Exchange Rate Mechanisms and the Purchasing Power Parity Essay

Exchange Rate Mechanisms and the Purchasing Power Parity


Purchasing Power Parity (PPP) theory, which stands as nominal exchange rate theory, is the conception that a dollar should buy the same amount of things in different countries. According to this theory, exchange rate variations should move with the price level differences in different countries. In the long run, the exchange rate, i.e. for two different countries, should move toward a rate that equalizes the price of a similar basket of services and goods in them.

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In other terms, this simple theory, states that two countries’ ratio of aggregate price levels should be equal to nominal exchange rate between the two currencies. Thus, each currency should hold the same “purchasing power” when used in the “foreign” country.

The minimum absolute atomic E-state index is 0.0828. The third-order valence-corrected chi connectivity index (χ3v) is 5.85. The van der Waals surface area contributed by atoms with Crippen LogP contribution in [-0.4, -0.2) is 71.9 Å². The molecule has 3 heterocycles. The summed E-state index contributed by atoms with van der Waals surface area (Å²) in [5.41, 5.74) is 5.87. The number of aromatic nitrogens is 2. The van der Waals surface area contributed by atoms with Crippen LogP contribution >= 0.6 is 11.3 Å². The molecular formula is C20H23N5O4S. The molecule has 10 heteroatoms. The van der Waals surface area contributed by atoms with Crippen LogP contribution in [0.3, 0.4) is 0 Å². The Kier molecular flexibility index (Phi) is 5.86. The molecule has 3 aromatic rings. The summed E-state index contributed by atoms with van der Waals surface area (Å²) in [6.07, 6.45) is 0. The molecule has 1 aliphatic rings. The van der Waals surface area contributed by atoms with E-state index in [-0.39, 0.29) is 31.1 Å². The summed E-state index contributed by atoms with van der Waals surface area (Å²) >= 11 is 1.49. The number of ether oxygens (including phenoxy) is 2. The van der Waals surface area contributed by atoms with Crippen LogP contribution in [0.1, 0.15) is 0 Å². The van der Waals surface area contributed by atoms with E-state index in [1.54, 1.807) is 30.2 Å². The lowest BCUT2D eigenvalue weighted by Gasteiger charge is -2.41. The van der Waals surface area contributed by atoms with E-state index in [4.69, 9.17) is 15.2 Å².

The famous economic magazine “The Economist” proposed in 1986 the mentioned “similar basket” can be the Big Mac hamburger from McDonald’s. The index is called “The Big Mac Index” and the interpretation is, using PPP theory, if the index is the nominal exchange rate, the Big Mac hamburger should cost the same in the U.S.A. as in a foreign country. This index has the advantage that is produced in approximately 120 countries and it differs from other indexes because the Big Mac production technology is similar in all countries. Also the production methods have not changed across time. Lined with this, the Big Max Index is achieving academic relevance. Mankiw (2002) analyzes this index in his book “Macroeconomics” and Li Lian Ong, from the International Monetary Fund, states that the index “has been surprisingly accurate in tracking exchange rates in the long term”[1].

Uses of PPP